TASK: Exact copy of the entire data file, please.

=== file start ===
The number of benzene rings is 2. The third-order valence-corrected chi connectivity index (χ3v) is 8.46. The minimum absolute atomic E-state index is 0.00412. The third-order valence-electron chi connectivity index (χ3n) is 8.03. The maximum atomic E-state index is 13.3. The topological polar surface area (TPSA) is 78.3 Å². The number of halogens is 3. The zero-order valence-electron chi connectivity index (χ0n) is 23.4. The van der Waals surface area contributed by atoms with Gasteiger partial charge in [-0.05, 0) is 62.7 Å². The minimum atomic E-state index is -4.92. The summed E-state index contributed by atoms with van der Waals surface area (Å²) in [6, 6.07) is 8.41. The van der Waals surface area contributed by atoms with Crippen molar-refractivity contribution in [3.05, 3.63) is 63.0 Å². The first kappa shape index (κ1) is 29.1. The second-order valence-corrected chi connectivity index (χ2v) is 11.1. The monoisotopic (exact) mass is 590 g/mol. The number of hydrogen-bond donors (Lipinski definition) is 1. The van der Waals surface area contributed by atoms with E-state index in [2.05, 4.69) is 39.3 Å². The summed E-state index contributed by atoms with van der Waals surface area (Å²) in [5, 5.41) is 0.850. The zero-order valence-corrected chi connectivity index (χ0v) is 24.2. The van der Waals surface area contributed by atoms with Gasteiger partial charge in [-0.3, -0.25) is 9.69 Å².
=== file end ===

The number of benzene rings is 2. The third-order valence-corrected chi connectivity index (χ3v) is 8.46. The minimum absolute atomic E-state index is 0.00412. The third-order valence-electron chi connectivity index (χ3n) is 8.03. The maximum atomic E-state index is 13.3. The topological polar surface area (TPSA) is 78.3 Å². The number of halogens is 3. The zero-order valence-electron chi connectivity index (χ0n) is 23.4. The van der Waals surface area contributed by atoms with Gasteiger partial charge in [-0.05, 0) is 62.7 Å². The minimum atomic E-state index is -4.92. The summed E-state index contributed by atoms with van der Waals surface area (Å²) in [6, 6.07) is 8.41. The van der Waals surface area contributed by atoms with Crippen molar-refractivity contribution in [3.05, 3.63) is 63.0 Å². The first kappa shape index (κ1) is 29.1. The second-order valence-corrected chi connectivity index (χ2v) is 11.1. The monoisotopic (exact) mass is 590 g/mol. The number of hydrogen-bond donors (Lipinski definition) is 1. The van der Waals surface area contributed by atoms with E-state index in [2.05, 4.69) is 39.3 Å². The summed E-state index contributed by atoms with van der Waals surface area (Å²) in [5, 5.41) is 0.850. The zero-order valence-corrected chi connectivity index (χ0v) is 24.2. The van der Waals surface area contributed by atoms with Gasteiger partial charge in [-0.3, -0.25) is 9.69 Å².